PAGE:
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    Re: Show the man the respect he deserves
    « Reply #9 on: August 30, 2009, 05:14:12 AM »
    Another excerpted Interview: (Deitch is called Brilliant.The rest of the content provides insight into the source and into confrontational tactics being seen as break through treatment)
     
    Herman Joseph interviewee http://sitemaker.umich.edu/substance.ab ... tMode=list
    NC:  Why do you think the TCs were so successful in getting established at that time?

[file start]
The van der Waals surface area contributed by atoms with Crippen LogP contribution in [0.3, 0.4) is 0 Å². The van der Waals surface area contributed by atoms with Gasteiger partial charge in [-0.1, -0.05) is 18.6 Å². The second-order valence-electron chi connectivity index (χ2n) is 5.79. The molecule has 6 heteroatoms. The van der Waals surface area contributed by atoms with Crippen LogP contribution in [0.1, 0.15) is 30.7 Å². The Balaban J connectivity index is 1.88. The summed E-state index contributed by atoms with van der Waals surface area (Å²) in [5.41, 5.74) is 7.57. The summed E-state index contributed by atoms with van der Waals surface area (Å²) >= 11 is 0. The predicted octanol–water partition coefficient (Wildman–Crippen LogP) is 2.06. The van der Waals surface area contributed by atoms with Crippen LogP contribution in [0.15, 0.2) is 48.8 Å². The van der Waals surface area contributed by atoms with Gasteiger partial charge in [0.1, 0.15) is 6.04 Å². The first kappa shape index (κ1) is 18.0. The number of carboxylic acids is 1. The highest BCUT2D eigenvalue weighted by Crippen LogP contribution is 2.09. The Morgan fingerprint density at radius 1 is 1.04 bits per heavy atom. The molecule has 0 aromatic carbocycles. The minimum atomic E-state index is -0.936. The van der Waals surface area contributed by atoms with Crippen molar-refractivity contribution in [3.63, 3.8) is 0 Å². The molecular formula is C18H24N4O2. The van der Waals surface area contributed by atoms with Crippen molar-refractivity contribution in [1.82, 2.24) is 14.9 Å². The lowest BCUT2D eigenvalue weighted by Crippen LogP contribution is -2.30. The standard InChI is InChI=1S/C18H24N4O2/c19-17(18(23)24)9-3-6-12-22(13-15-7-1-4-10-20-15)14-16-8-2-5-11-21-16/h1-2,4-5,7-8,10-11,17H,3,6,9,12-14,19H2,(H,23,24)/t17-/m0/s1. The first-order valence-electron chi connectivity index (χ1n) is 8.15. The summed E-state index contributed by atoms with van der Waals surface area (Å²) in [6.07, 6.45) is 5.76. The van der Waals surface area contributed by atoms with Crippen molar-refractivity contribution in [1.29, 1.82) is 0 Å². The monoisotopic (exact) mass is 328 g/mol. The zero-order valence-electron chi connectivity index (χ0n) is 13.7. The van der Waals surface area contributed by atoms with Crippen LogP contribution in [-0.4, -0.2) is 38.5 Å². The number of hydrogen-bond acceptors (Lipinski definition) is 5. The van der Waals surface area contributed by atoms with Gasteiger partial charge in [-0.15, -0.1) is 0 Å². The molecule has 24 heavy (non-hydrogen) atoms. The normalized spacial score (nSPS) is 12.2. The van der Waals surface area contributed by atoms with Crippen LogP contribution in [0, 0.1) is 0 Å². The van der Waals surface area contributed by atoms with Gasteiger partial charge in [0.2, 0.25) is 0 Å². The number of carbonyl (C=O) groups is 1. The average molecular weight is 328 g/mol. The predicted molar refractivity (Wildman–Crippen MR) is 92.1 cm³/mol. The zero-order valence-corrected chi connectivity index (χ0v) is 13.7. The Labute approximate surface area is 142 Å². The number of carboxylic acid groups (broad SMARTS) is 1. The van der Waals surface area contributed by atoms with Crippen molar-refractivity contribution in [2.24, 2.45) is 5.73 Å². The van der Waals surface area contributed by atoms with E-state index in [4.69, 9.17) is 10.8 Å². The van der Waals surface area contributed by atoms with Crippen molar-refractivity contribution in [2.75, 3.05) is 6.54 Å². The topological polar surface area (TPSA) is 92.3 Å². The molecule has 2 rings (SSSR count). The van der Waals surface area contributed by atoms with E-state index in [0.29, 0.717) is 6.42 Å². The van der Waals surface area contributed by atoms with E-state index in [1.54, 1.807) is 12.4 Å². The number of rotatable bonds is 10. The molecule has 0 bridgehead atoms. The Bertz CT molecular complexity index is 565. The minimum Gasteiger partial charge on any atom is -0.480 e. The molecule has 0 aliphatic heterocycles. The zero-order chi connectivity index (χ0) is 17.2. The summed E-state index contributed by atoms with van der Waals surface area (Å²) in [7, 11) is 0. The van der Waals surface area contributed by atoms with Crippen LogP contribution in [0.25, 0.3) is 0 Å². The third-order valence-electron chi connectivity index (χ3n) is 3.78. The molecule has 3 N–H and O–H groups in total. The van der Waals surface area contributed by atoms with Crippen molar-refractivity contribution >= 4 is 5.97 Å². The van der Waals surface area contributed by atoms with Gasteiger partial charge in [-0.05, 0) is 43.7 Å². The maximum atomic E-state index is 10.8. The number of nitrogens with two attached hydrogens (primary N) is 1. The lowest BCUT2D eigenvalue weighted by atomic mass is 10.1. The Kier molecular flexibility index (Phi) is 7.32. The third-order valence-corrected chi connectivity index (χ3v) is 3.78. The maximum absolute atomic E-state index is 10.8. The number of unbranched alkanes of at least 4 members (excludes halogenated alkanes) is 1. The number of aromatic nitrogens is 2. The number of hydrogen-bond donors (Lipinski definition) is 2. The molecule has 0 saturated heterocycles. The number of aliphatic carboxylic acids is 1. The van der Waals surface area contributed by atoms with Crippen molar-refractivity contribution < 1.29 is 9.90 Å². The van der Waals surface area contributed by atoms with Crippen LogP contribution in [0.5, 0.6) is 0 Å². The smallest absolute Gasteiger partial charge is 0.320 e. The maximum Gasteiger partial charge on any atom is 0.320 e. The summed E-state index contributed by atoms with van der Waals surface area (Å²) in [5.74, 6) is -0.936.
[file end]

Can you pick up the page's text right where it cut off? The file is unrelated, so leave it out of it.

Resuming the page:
HJ: Mayor Lindsey brought Dr. Efrain Ramirez from Puerto Rico to be the first commissioner for narcotics treatment in the city. Dr. Ramirez was supposed to have developed effective programs in PR using the 12-step therapeutic community approach, but there was no data to substantiate his claims. Ramirez harbored anti-methadone biases and so just encouraged the development of one type of program in the city. Lindsey and other politicians appeared impressed with the goals of the TCs and aggressively supported the modality. The well-meaning and influential Monsignor O’Brien of the Catholic Church developed a famous therapeutic community called Daytop, which was presided over by a brilliant ex-addict, Dave Deitch. The community took in young persons who were experimenting with drugs and others who were addicts. They developed ties to probation and the criminal justice system. They offered educational programs and tried to prepare residents for their lives when they left. However, I never saw their statistics for treating hardcore heroin addicts. Daytop tried to offer quality treatment and appeared to be more open to methadone than the other therapeutic communities. Monsignor O’Brien was a positive force in the city for diverse drug treatment and at that time the TC was the major treatment for addiction.